Home News EIU-BSI Study: “Only 29% of CEOs believe their organisation has the resilience practices in place to succeed”

EIU-BSI Study: “Only 29% of CEOs believe their organisation has the resilience practices in place to succeed”

by Brian Sims
No less than 88% of CEOs questioned as part of a new survey are prioritising investment in resilience to ensure their business' long-term survival

No less than 88% of CEOs questioned as part of a new survey are prioritising investment in resilience to ensure their business’ long-term survival

The latest global study conducted by the Economist Intelligence Unit (EIU) for the British Standards Institution (BSI) finds that 88% of CEOs are prioritising investment in resilience to ensure their business’ long-term survival.

The report identifies a worrying gap in the capability of firms to maintain long-term growth. The global study of business leaders reveals just one third (29%) trust that their firms have fully-embedded resilience practices in place, while less than half (44%) expect that to be the case in three years’ time. This is despite 88% believing that resilience is a priority for their organisations and indispensable for long-term growth (80%).

The comprehensive study, entitled ‘Organisational Resilience: Building an Enduring Enterprise’, finds that achieving the resilience necessary to survive and prosper in the long-term is held back by a lack of skills and knowledge, insufficient leadership commitment and short-term financial considerations.

This research also highlights the belief that cultural resistance and skills silos create weak points and bottlenecks within an organisation. Two fifths (39%) of business leaders struggle to secure business support for essential resilience measures such as information security, supply chain efficiency and corporate governance.

Embedding of resilient processes

Just one-in-five (19%) European organisations have succeeded in fully embedding resilient processes compared to a third in North America (37%) and the Asia Pacific region (34%).

Worldwide, a third (33%) of larger organisations have resilient processes embedded across their business compared to a quarter (26%) of those with revenues of less than $500 million.

Smaller businesses are held back by a lack of knowledge, whereas larger firms cite financial issues as being a stumbling block. Older organisations are found to be more likely to see the connection between resilience and long-term business growth.

Resilience as a driver of business success is defined by the report from the avoidance of operational failures to a strategic enabler. Three fifths (61%) of respondents see it as a source of competitive advantage, with more than half viewing a very strong link between investment in this area and long-term financial performance.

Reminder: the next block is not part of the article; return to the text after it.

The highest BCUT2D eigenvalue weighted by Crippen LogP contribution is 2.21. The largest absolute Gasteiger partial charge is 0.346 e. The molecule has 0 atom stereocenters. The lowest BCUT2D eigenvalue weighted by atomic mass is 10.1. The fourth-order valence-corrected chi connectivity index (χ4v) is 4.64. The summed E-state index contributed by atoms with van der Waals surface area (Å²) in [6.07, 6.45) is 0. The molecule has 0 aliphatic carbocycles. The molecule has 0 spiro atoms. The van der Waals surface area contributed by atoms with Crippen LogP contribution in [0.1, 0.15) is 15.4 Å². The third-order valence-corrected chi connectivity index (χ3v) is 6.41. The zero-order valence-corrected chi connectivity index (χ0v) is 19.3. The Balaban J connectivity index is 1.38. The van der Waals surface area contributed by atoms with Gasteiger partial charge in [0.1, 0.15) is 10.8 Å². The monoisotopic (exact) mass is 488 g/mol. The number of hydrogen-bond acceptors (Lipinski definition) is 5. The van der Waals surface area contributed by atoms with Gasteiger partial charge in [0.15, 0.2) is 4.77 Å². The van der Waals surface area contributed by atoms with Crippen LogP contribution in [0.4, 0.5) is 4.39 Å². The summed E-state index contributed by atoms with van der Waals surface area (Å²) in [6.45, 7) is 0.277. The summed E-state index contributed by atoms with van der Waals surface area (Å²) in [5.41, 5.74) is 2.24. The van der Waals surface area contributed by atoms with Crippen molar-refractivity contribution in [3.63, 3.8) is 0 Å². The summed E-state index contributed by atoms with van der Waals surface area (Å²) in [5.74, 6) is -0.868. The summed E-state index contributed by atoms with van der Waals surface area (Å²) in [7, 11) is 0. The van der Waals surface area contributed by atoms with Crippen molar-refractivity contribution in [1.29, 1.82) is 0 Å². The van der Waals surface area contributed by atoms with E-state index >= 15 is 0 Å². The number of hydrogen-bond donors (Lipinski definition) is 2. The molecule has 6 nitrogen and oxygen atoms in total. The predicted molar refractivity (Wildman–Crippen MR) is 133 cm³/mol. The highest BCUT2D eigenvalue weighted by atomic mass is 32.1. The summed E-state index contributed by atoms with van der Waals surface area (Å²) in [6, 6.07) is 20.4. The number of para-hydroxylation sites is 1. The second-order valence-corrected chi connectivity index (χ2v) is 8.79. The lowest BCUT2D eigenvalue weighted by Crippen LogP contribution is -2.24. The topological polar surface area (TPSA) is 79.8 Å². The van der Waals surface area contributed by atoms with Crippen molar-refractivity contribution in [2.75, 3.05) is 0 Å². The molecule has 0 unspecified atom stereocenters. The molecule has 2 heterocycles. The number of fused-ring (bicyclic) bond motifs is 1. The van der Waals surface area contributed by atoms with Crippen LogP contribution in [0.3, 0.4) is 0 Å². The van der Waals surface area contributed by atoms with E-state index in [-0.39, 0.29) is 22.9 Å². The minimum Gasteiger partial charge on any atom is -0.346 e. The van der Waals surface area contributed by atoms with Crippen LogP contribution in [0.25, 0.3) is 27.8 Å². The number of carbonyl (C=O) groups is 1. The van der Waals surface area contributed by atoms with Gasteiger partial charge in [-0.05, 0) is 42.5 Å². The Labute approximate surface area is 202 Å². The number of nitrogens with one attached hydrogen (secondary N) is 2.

Those companies interviewed for the report (including Fiskars, the 366 year-old Finnish consumer goods concern) explained that achieving organisational resilience is vital for long-term financial success. True resilience is found to come from “strategic adaptability” across all aspects of operations.

Agile, robust and adaptive

Howard Kerr, CEO of the BSI, commented: “Navigating today’s fast-moving and ever-changing world requires companies to be agile, robust and adaptive in order to defy corporate mortality and pass the test of time. That two out of every three business leaders in our survey believe their organisations may fail this test shows just how fragile and vulnerable company structures are in today’s world.”

The report identifies six key features of resilient organisations:

*Proactive approach: a willingness to adapt before being forced to do so

*Dynamic leadership: support from the top of the organisation to embed the process from the CEO down

*Responsiveness to change: a willingness to listen to market needs

*Strong corporate culture: holistic inclusion and recognition of everyone’s responsibility and contribution to the business

*Remaining focused: possessing a clear vision, purpose and identity

*Long-term view: the avoidance of responding solely to short-term financial goals

Victoria Tuomisto, spokesperson for the EIU, added: “The apparent gap between the intention and action in companies’ approach towards resilience suggests that businesses are facing a host of challenges when it comes to embedding resilience in the face of what’s now a changing and volatile marketplace. Those challenges will be different for every company. By definition, a resilient organisation is one that’s constantly shifting and adapting. There’s no ‘finish line’ when it comes to implementing a culture of resilience.”

*Download a copy of ‘Organisational Resilience: Building an Enduring Enterprise’

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